Reactive: when coupled with, say, Major Depression, this means that the condition is a response to an external stimulus (event or person), rather than being purely to do with Endogenous reasons.
Reactive Attachment Disorder: a categorisation built on what John Bowlby (1944) originally termed ‘Affectionless Psychopathy’. It is thought to result from the failure to form infant attachments or having such attachments severely disrupted or destroyed. The condition is characterised by the individual being unable to form normal relationships or throwing themselves impulsively into inappropriate relationships, an almost complete lack of emotion, conscience and guilt, with little or no sense of social and moral boundaries.
In Integrated SocioPsychology terms, it would appear that the PURPLE vMEME’s need for security and belonging has been crushed and so a form of unrestrained psychopathic RED has come to the fore. Bowlby believed that the effects of no or severely disrupted attachment were irreversible after 3.5 years of age; but general opinion seems to be that the age of 5 is a more likely marker. Work by Michael Rutter (1981) – amongst others – has indicated that the effects of infant attachment deprivation may not be irreversible in all instances if the opportunities for loving attachments are provided a little later in life – ie: pre- and early teens.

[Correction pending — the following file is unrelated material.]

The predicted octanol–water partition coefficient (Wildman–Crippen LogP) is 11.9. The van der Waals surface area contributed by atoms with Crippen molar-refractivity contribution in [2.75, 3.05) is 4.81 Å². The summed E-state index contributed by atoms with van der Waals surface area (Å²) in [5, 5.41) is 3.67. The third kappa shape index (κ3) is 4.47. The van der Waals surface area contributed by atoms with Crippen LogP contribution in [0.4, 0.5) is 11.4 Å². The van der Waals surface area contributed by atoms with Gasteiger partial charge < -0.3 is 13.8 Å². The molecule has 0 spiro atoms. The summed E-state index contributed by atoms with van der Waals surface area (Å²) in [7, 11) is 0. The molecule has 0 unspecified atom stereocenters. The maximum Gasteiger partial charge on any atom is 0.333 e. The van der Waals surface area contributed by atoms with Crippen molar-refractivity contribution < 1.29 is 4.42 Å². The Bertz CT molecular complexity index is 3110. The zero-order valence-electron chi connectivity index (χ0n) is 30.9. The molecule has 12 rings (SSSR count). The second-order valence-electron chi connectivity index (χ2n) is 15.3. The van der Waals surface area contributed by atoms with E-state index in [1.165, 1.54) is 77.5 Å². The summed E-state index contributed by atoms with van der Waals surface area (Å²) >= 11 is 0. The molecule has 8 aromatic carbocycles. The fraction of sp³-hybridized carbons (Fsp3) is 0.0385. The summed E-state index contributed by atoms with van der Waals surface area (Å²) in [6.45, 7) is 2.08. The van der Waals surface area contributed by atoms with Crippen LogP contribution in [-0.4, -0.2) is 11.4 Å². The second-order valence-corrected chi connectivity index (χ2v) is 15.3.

Recessive gene: see genes.
Reconstituted Family: see Blended Family.
Reciprocal Determinism: Albert Bandura’s concept that an individual’s personality and behaviour help to shape his/her Environment and the changed Environment then impacts upon personality and behaviour which, as changed, then helps change the Environment again, etc. Reciprocal Determinism explains how the neurological levels need to be re-aligned periodically and is reflected in the letter pairings of the Graves Model. As such, Reciprocal Determinism is a key element in the structure of Integrated SocioPsychology.
Relations of Production:
Reproductive Value: the expected reproductive success for any individual from their current age onwards.
Reputation Management: the term given by Nicholas Emler for the behaviour of an adolescent who, in the process of Identity formation, is unable to define their reputation in terms of academic success. That person will be likely to define success for themselves in anti-social and/or delinquent behaviour. What seems to be at stake here is the RED vMEME’s need to establish some form of self-esteem.
Reticular Activating System: a system in the midbrain which links the forebrain to the hindbrain and monitors signals related to arousal. Beginning in the spinal cord and passing through the brainstem, it’s also often classified as being in the hindbrain.Reticular Formation: an area in the brain containing the reticular activating system, adjacent to the raphe nuclei and the locus coeruleus.
Resourceful Self: an ‘Inner Child. exercise developed by Penny Parks which draws upon Carl Rogers’ concept of Self and the Ideal Self. It is a powerful tool for increasing self-efficacy.
RNA: ribonucleic acid is one of the 3 major macromolecules (along with DNA and proteins) that are essential for all known forms of life.
Like DNA, RNA is made up of a long chain of components called nucleotides. Each nucleotide consists of a nucleobase (sometimes called a nitrogenous base), a ribose sugar, and a phosphate group. The sequence of nucleotides allows RNA to encode genetic information. All cellular organisms use messenger RNA (mRNA) to carry the genetic information that directs the synthesis of proteins.